by Claire Warriner
When learning about the accomplishments of past scientists, it seems natural to focus on their moments of discovery. Less often told are the stories of the arduous processes by which those discoveries were made and the technology that made them possible. Rather than a few, once-in-a-lifetime eureka moments, science’s great legacy is built on innumerable hours spent, for example, sectioning tissue or waiting for a spin to finish.
The Rockefeller University’s Historic Lab, located on the first floor of Flexner Hall, is exhibiting several scientific instruments highlighted in Dr. Carol Moberg’s book, Entering an Unseen World: A Founding Laboratory and Origins of Modern Cell Biology 1910-1974. The exhibit, curated by Dr. Moberg and Olga Nilova, Outreach and Special Collections Librarian, brings to life the birth of modern cell biology at what was then called The Rockefeller Institute. In addition to copies of historical letters, the exhibit features scientific tools, two centrifuges, and two microtomes, all of which played key roles in the development of this nascent science. Three of these four tools were designed at Rockefeller in response to specific research needs and were the prototypes for modern centrifuges and microtomes used in laboratories around the world today. The instruments are arranged in the display in a way that tells a chronological history, beginning with research done in the wake of Peyton Rous and James B. Murphy’s split over the origins of cancer and extending to the use of the electron microscope.
Albert Claude, a Belgian post-doc under Murphy, dedicated his early career in the 1930s to cancer research. He hoped to isolate the cancer-causing agent from malignant chicken tumors, later found to be caused by the Rous sarcoma virus. His goal was to validate Murphy’s chemical theory of cancer, a view that differed sharply from Rous’s viral theory. To carry out this task, Claude chose the model B size 1 International Equipment Corporation centrifuge (now present in the exhibit). This small, electrically driven tabletop centrifuge has a 51-degree angle rotor head, spins at a speed of 4,000 rpm, and has to be used in a cold room because it lacks its own refrigeration system to reduce frictional heat. As shown in the exhibit, an external pulley-equipped rotor can be added to the centrifuge to increase its maximum speed to 17,000 rpm. Using this tool, Claude isolated what he believed to be the tumor-causing agent. He was further able to estimate its size and weight by comparing it with the known weight and size of hemocyanin, and the force and time necessary to extract it by centrifugation. These findings were published in 1937, but what Claude did not know at the time was that the agent he had isolated was in fact the ribosome. In later experiments, he isolated the mitochondria, thus creating the technique of cell fractionation by differential centrifugation, and shedding light on the formerly unseen world of subcellular structures. But the centrifuge Claude used was imperfect. A tenth of his substance of interest was not recoverable and the boundaries of heavier fractions were blurred, implying incomplete sample separation. Better technology was required.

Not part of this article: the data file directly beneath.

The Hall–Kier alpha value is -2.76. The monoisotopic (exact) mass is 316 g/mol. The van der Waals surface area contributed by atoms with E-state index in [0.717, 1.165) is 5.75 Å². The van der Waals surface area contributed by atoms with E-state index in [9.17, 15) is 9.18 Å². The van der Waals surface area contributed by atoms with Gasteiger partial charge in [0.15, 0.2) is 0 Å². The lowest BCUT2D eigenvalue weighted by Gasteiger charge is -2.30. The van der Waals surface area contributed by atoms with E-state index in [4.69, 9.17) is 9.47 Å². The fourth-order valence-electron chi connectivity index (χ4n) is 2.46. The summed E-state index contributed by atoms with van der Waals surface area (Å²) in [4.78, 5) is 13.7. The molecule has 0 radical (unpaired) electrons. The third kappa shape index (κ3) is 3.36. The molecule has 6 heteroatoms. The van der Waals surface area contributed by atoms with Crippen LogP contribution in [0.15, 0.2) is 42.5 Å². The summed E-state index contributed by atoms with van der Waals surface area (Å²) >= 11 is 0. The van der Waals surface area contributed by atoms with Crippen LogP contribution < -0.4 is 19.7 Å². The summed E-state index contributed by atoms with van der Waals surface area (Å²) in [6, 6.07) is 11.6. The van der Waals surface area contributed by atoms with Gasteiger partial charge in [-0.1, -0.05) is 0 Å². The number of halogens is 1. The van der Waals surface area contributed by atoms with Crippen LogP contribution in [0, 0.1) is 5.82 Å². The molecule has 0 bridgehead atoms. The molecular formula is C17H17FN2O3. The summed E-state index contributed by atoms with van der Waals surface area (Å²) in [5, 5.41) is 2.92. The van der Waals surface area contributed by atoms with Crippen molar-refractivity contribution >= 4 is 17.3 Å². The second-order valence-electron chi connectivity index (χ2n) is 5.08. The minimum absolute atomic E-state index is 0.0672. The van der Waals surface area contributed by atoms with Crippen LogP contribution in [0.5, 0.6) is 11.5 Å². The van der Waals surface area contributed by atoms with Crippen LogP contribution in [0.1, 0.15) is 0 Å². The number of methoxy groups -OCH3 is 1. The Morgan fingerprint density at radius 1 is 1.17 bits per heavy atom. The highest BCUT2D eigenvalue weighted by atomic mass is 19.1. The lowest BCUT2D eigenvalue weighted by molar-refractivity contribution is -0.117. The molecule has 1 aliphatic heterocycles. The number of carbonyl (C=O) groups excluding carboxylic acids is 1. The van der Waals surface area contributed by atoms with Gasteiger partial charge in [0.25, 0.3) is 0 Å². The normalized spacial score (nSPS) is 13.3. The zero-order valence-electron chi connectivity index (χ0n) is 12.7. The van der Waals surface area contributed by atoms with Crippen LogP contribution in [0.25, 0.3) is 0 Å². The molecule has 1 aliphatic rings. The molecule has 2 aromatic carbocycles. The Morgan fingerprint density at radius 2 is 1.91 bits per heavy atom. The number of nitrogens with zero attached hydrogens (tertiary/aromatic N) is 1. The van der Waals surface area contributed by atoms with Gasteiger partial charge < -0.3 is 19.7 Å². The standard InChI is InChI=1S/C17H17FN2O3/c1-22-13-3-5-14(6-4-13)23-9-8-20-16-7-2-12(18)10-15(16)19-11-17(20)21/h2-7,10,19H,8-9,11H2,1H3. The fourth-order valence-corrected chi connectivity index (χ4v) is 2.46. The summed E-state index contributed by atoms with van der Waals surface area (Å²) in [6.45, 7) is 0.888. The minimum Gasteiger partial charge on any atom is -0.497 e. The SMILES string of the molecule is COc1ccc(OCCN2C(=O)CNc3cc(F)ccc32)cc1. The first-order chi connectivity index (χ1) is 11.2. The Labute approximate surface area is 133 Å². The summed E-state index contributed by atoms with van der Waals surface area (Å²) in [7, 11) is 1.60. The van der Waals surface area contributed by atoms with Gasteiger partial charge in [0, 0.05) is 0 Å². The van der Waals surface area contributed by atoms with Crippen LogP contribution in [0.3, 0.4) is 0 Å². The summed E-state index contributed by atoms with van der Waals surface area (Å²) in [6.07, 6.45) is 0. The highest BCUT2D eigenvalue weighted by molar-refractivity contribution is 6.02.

With these problems in mind, Josef Blum, an instrument maker at The Rockefeller Institute, engineered a centrifuge also on display in the exhibit. Completed in 1945, this motor-driven centrifuge reaches speeds of up to 20,000 rpm and features a specially angled Swedish-patented head. Its most noteworthy aspect is the self-centering direct drive mechanism that automatically balances samples of slightly uneven weight, allowing for greater stability during a spin. This centrifuge was still required to be run in a cold room, but, in 1946, Blum added an exterior vacuum and refrigeration system. This prototype (not shown in the exhibit) became the model for the commercially produced Blum-Sorvall centrifuge in late 1947. These centrifuges allowed for a more precise structural and chemical dissection of the cell and paved the way for the development of modern cell biology.